The question is: When
In a testy exchange of letters and statements revealing the gulf between the two sides, USADA urged Armstrong to testify under oath to help 'clean up cycling.'
Opponent: Armstrong has a continuing feud with USADA CEO Travis Tygart, who spearheaded a probe into doping on Armstrong's U.S. Postal Service teams
Armstrong's attorneys responded that the cyclist would rather take his information where it could do more good – namely to cycling's governing body and World Anti-Doping Agency officials.
USADA's response to that: 'The time for excuses is over.'
The letters underscore the continuing
feud between Armstrong and USADA CEO Travis Tygart, the man who
spearheaded the investigation that uncovered a complex doping scheme on
Armstrong's U.S. Postal Service teams.
Armstrong was stripped of his seven Tour de France victories last year and he has been banned for life from the sport.
In the Oprah interview, Armstrong said he owed a long list of
apologies and that he would like to see his lifetime ban reduced so he
can compete again.
His most realistic avenue toward that
might be telling USADA everything he knows in a series of interviews
the agency wants started no later than tomorrow.
That seems unlikely.
Armstrong attorney Tim Herman
responded to USADA's first letter, sent Wednesday, by saying his
client's schedule is already full, and besides, 'in order to achieve the
goal of `cleaning up cycling,' it must be WADA and the (International
Cycling Union) who have overall authority to do so.'
By Friday night, Herman strongly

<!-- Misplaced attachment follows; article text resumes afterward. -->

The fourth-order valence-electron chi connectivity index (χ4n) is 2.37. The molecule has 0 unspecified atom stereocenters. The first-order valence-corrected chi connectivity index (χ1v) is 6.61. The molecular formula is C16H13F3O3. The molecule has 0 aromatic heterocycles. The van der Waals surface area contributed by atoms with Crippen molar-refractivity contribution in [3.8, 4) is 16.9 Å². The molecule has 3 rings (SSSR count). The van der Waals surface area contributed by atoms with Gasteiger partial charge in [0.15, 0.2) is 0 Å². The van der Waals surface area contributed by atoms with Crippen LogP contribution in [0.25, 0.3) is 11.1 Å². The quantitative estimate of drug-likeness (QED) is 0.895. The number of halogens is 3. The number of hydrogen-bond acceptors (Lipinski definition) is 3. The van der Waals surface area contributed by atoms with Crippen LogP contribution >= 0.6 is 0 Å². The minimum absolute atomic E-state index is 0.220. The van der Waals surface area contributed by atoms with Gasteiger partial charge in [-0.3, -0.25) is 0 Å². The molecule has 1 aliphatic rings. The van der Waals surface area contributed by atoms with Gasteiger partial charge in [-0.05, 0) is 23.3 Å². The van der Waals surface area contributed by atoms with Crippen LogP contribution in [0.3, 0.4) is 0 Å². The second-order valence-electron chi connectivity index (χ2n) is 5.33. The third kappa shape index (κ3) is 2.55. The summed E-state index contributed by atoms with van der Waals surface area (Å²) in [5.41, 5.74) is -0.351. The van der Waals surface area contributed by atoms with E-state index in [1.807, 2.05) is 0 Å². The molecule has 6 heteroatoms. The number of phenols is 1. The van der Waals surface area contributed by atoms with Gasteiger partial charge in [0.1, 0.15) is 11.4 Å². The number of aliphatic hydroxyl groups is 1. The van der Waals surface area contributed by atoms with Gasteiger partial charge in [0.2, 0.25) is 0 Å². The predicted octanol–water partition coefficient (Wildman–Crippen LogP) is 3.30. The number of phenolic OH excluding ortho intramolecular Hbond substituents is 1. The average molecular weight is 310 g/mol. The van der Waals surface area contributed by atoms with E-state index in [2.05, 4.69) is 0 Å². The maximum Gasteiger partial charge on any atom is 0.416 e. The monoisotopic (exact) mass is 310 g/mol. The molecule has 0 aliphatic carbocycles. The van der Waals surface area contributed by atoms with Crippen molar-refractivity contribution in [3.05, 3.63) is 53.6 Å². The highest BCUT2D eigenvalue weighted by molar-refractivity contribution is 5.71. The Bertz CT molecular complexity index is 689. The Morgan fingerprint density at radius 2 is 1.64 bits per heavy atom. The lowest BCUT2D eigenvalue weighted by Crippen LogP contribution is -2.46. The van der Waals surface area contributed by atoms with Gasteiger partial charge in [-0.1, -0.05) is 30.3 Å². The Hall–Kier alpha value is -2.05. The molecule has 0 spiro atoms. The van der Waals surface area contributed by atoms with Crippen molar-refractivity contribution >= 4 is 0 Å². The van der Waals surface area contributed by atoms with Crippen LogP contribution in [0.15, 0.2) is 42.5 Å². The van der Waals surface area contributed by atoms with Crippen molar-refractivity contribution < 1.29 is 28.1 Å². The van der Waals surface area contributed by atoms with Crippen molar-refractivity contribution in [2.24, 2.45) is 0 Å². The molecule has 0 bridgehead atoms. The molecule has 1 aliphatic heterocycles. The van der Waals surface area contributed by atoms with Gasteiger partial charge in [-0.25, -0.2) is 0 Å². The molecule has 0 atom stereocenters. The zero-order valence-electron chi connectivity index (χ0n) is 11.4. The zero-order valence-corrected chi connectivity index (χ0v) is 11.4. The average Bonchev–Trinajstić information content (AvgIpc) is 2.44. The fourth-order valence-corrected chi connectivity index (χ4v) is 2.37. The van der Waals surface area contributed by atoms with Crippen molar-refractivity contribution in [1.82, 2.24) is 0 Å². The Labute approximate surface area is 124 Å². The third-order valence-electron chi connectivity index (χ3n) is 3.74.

suggested Armstrong won't meet with USADA at all but intends to appear
before the UCI's planned “truth and reconciliation” commission.
'Why would we cooperate (with
USADA)' Herman said in a telephone interview. 'USADA isn't interested
in cleaning up cycling. Lance has said, `I'll be the first guy in the
chair when cycling is on trial, truthfully, under oath, in every gory
detail.' I think he's going testify where it could actually do some
good: With the body that's charged with cleaning up cycling,' Herman
In its last letter to Armstrong, sent
Friday evening, USADA attorney William Bock said his agency and WADA
work hand-in-hand in that effort.
'Regardless, and with or without Mr
Armstrong's help, we will move forward with our investigation for the
good of clean athletes and the future of sport,' Bock's letter reads.
Shamed: Armstrong told Oprah that he never tried to stop or change the culture of drug use in the sport
The letters confirm a December 14 meeting
in Denver involving Armstrong, Tygart and their respective attorneys,
which is when, in Tygart's words, Armstrong should have started thinking
about a possible meeting with USADA.
'He has been given a deadline of
February 6 to determine whether he plans to come in and be part of the
solution,' Tygart said in a statement. 'Either way, USADA is moving
forward with our investigation on behalf of clean athletes.'
Among Tygart's claims: Armstrong is lying when he says he didn't dope during his 2009-10 comeback.
Tygart said USADA's report on Armstrong's doping included evidence Armstrong was still cheating in those years.
Seventh heaven: Lance Armstrong will talk more about drug use in the sport, just likely not to the U.S. Anti-Doping Agency that led the effort to strip him of his Tour de France titles
'His comeback was totally clean,' Herman said. 'It's pretty fashionable to kick Lance Armstrong around right now.'
Tygart also reiterated that an
Armstrong associate offered USADA a donation of more than $200,000.
Armstrong denied that in his interview with Winfrey.
In advancing his claim that USADA is
only a bit player in the investigation, Herman noted in his letter, sent
to USADA on Friday, that most cycling teams are based in Europe.
'I'm pretty sick of people trying to blame a European cycling culture that goes back to the 1920s on one guy,' Herman said.
Bock's response to that: 'Your
suggestion that there is some other body with which Lance should
coordinate is misguided,' he said in his final letter.